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Trop, J.L. Burke, M.L. (2004). A Dynamic Systems Viewpoint: A Discussion of Fosshage and Munschauer's Clinical Case. Progress in Self Psychology, 20:55-62.

(2004). Progress in Self Psychology, 20:55-62

A Dynamic Systems Viewpoint: A Discussion of Fosshage and Munschauer's Clinical Case Related Papers

Jeffrey L. Trop, M.D. and Melanie L. Burke, L.C.S.W., Psy.D.

Our intent in this discussion is to describe how we use the concept of nonlinear open systems theory as a frame for understanding the psychoanalytic process, as patient and therapist in context constitute a dynamic system.

Nonlinear system principles were originally employed in chemistry, physics, and mathematics. Developmental biologists Thelen and Smith (1994) apply these principles to human development in an attempt to elucidate the environmental factors in complex systems that stimulate change. It is our intent to offer our viewpoint on the application of these ideas to approaches in facilitating change by using the case history described by Dr. Fosshage and Dr. Munschauer.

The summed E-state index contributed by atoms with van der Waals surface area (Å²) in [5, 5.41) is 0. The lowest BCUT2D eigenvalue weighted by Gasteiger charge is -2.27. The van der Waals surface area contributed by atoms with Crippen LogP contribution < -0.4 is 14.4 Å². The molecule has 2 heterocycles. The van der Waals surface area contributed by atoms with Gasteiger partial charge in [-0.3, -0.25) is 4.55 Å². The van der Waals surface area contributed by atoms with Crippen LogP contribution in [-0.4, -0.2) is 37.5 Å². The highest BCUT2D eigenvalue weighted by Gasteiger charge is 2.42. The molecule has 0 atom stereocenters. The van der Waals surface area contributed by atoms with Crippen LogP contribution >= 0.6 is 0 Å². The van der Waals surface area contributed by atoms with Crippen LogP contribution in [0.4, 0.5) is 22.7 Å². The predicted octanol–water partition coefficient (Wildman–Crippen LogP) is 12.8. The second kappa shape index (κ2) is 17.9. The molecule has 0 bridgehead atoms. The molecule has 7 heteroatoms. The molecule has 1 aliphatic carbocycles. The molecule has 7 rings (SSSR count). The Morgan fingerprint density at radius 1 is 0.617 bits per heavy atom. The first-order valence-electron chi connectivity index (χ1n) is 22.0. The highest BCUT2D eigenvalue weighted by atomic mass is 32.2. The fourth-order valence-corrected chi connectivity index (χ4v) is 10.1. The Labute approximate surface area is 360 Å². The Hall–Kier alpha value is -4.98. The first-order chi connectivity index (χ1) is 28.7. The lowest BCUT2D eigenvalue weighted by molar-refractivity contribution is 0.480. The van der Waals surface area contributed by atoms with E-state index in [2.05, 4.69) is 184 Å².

Thelen and Smith (1994) summarize the logic of dynamic systems as follows:

Although behavior and development appear structured, there are no structures. Although behavior and development appear rule-driven, there are no rules. There is complexity. There is a multiple, parallel, and continuously dynamic interplay of perception and action, and a system that seeks certain stable solutions. These solutions emerge from relation, not from design [p. xix].


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